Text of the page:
Charles Osborne from Iowa began to hiccup in 1922 after a hog (that he was weighing) fell on top of him. He wasn’t cured for 68 long years and is thus listed in the Guinness Book of World Records for the longest hiccup ever. Subsequently, in 2007, Jennifer Mee (who was later jailed for first-degree murder) from Florida hiccupped for FIVE straight weeks. She gained notoriety for hiccupping over 50 times per minute. Also, she holds the record for the most Frequent Hiccups. While this level of severity is extremely uncommon, most of us are no stranger to an occasional case of hiccups.
So What Causes Hiccups?
Cause Of Hiccups
There are many theories as to what exactly causes a round of hiccups. Some of these assumptions are discussed below:
- Doctors point out that a hiccup results from the undue stretching and expansion of the stomach. Inhalation of air or rapid eating/drinking is the stimulus that spreads the stomach walls. When the stomach is filled beyond its capacity, it pushes against the diaphragm above it. This causes the diaphragm to contract in an irregular, jerky manner. Consuming hot, spicy food can also produce synchronous diaphragmatic flutter.
- Exhaustion and malnourishment can also cause hiccups.
- Some scientists also explain hiccups as a reaction to intense emotions. Extreme feelings of excitement, anger, anxiety, stress, and happiness may stimulate hiccups. Actually, certain neural pathways originating in the brain and ending in the diaphragm can cause. That is why some emotional states and sudden temperature changes can produce hiccupping.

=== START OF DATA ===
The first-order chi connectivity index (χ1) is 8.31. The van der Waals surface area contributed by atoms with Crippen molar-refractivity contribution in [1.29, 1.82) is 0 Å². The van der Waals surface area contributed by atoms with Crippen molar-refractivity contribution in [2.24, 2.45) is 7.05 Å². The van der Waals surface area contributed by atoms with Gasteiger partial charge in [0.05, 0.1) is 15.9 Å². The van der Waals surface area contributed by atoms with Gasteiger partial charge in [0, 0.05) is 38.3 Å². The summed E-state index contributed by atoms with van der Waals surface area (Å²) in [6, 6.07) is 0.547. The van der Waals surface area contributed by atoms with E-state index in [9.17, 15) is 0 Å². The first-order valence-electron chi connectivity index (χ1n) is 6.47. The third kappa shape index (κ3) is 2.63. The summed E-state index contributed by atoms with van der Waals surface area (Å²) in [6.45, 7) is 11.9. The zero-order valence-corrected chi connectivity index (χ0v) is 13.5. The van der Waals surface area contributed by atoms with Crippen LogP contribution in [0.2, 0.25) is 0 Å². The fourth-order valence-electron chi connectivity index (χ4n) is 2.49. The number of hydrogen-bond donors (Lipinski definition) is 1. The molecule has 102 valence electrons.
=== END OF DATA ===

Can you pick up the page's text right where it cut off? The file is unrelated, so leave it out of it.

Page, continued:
- Some medical conditions can also cause persistent or intractable hiccups. These are hiccups that last for over forty-eight hours and can extend to months. The most common condition that triggers hiccups is stomach acid moving into the esophagus. Sometimes neurological lesions involving the brain stem, irritation of the spinal cord and metabolic disorders can cause. Other known medical causes include
- Blows resulting in brain damage
- Heart attack
- Multiple sclerosis
- Irritation of the phrenic nerve
- Electrolyte imbalance
- Kidney failure
- Certain types of infections
What Happens To The Body During A Hiccup?
Let’s discuss the physiological changes that take place when we hiccup.
- The diaphragm contracts suddenly. It may be termed as an involuntary spasm of the
diaphragm. Remember it is the large dome-shaped muscle below the lungs that are involved in breathing.
- Secondly, the vocal cords close followed by the shutdown of the glottis.
- The movement of the diaphragm pulls air inward, in a manner similar to inhalation. However, the closure of the glottis and the vocal cords stop the inhaled air from entering the windpipe. As a result, this air fails to enter the lungs. A characteristic sound is produced.
- The heart also slows down during this process. This decrease in its rate of contraction is controlled by the Vagus nerve.
Function Of Hiccups